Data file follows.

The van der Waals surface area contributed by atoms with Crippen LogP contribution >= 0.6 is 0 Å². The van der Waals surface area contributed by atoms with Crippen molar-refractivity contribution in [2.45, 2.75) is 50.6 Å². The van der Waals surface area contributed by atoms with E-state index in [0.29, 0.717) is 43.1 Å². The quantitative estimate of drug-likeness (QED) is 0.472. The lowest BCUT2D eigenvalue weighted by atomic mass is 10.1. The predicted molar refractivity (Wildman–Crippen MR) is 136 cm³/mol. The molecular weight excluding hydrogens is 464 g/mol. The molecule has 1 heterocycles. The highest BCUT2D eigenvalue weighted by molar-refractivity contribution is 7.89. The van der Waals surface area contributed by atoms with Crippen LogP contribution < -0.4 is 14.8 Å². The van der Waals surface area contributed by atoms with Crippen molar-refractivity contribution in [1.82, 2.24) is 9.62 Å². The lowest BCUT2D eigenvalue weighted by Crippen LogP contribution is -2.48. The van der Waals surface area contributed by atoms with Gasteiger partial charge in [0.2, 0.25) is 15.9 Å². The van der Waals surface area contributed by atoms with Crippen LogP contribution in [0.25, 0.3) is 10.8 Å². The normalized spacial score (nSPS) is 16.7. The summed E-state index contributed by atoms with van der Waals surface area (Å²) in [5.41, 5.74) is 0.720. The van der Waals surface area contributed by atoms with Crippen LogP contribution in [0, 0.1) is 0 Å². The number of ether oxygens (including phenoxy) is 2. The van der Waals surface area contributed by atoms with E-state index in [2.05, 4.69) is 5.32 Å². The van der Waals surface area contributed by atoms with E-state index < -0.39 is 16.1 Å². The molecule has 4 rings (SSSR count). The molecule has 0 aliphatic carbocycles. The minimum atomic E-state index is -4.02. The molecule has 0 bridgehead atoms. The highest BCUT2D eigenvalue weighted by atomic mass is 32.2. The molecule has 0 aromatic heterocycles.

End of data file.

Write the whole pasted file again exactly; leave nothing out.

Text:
The van der Waals surface area contributed by atoms with Crippen LogP contribution >= 0.6 is 0 Å². The van der Waals surface area contributed by atoms with Crippen molar-refractivity contribution in [2.45, 2.75) is 50.6 Å². The van der Waals surface area contributed by atoms with E-state index in [0.29, 0.717) is 43.1 Å². The quantitative estimate of drug-likeness (QED) is 0.472. The lowest BCUT2D eigenvalue weighted by atomic mass is 10.1. The predicted molar refractivity (Wildman–Crippen MR) is 136 cm³/mol. The molecular weight excluding hydrogens is 464 g/mol. The molecule has 1 heterocycles. The highest BCUT2D eigenvalue weighted by molar-refractivity contribution is 7.89. The van der Waals surface area contributed by atoms with Crippen LogP contribution < -0.4 is 14.8 Å². The van der Waals surface area contributed by atoms with Crippen molar-refractivity contribution in [1.82, 2.24) is 9.62 Å². The lowest BCUT2D eigenvalue weighted by Crippen LogP contribution is -2.48. The van der Waals surface area contributed by atoms with Gasteiger partial charge in [0.2, 0.25) is 15.9 Å². The van der Waals surface area contributed by atoms with Crippen LogP contribution in [0.25, 0.3) is 10.8 Å². The normalized spacial score (nSPS) is 16.7. The summed E-state index contributed by atoms with van der Waals surface area (Å²) in [5.41, 5.74) is 0.720. The van der Waals surface area contributed by atoms with Crippen LogP contribution in [0, 0.1) is 0 Å². The number of ether oxygens (including phenoxy) is 2. The van der Waals surface area contributed by atoms with E-state index in [2.05, 4.69) is 5.32 Å². The van der Waals surface area contributed by atoms with E-state index < -0.39 is 16.1 Å². The molecule has 4 rings (SSSR count). The molecule has 0 aliphatic carbocycles. The minimum atomic E-state index is -4.02. The molecule has 0 bridgehead atoms. The highest BCUT2D eigenvalue weighted by atomic mass is 32.2. The molecule has 0 aromatic heterocycles.